Finance Minister Nirmala Sitharaman’s maiden Budget has made it abundantly clear that the government is in no mood to expedite liberalising measures, let alone push for big-bang reforms. She has stuck to the course charted by her predecessor, Arun Jaitley—the course of incrementalism. That is, reform in small doses, and that too, if you must.

The good things first. The government remains fiscally prudent, despite strains on the exchequer. Second, it lays a great deal of stress on infrastructure development.

While Sitharaman reiterated her government’s goal to make India a $5-trillion dollar economy, the tenor of her Budget speech and proposals was steeped in dirigisme. Consider this: “We do not look down upon legitimate profit earning.” The fact that she uses the term legitimate profit-earning implies that she believes in the existence of illegitimate profit-earning. By the way, it is not just her belief but also that of her government’s; it calls illegitimate profit earning as profiteering. This was the reason that the government created a fiend called the National Anti-profiteering Authority (NAA) two years ago to ensure that companies passes on the cuts in GST to consumers. Recently, the government extended the NAA’s term by two years.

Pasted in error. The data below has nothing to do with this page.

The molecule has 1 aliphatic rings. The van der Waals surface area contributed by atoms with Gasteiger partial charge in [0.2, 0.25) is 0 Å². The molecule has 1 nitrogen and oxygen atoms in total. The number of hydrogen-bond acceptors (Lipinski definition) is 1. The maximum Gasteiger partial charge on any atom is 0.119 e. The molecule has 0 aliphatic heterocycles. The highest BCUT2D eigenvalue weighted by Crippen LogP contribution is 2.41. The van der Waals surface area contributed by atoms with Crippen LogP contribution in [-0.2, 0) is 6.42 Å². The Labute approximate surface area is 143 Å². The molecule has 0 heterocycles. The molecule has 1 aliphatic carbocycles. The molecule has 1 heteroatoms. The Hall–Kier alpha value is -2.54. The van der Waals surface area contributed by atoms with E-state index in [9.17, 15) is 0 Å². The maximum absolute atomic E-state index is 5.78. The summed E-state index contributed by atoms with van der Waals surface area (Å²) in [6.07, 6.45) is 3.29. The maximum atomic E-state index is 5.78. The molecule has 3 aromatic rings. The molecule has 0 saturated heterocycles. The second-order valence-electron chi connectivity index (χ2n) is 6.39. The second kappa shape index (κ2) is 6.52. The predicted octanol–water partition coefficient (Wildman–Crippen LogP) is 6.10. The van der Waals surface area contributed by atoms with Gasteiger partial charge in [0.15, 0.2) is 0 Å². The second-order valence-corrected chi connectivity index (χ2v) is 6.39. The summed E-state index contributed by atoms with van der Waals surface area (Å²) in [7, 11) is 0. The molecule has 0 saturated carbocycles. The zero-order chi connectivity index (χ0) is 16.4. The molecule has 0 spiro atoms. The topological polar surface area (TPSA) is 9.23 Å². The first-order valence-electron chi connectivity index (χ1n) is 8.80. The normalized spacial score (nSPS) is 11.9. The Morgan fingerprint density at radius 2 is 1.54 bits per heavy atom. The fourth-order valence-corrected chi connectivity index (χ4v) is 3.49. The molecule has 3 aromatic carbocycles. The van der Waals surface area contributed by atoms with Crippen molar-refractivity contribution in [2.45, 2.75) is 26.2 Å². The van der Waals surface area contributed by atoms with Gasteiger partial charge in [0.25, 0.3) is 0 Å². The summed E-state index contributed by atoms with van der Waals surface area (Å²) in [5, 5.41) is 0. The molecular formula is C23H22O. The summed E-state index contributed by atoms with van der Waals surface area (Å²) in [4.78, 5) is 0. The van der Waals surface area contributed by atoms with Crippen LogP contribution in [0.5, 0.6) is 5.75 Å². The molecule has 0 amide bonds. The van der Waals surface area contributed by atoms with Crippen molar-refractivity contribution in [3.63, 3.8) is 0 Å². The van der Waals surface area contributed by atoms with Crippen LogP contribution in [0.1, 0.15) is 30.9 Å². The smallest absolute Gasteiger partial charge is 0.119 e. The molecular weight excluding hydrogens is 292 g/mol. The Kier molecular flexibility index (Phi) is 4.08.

But, unlike the United Progressive Alliance government which was all about entitlements and fiscal profligacy, the Modi regime doesn’t believe in playing havoc with public finance. In fact, it intends to bring down the fiscal deficit from 3.4% to 3.3% of the Gross Domestic Product (GDP) in 2019-20. This seems difficult against the backdrop of a shortfall in GST collections, the slowing growth rate, almost stagnant industrial production, and sluggish agriculture.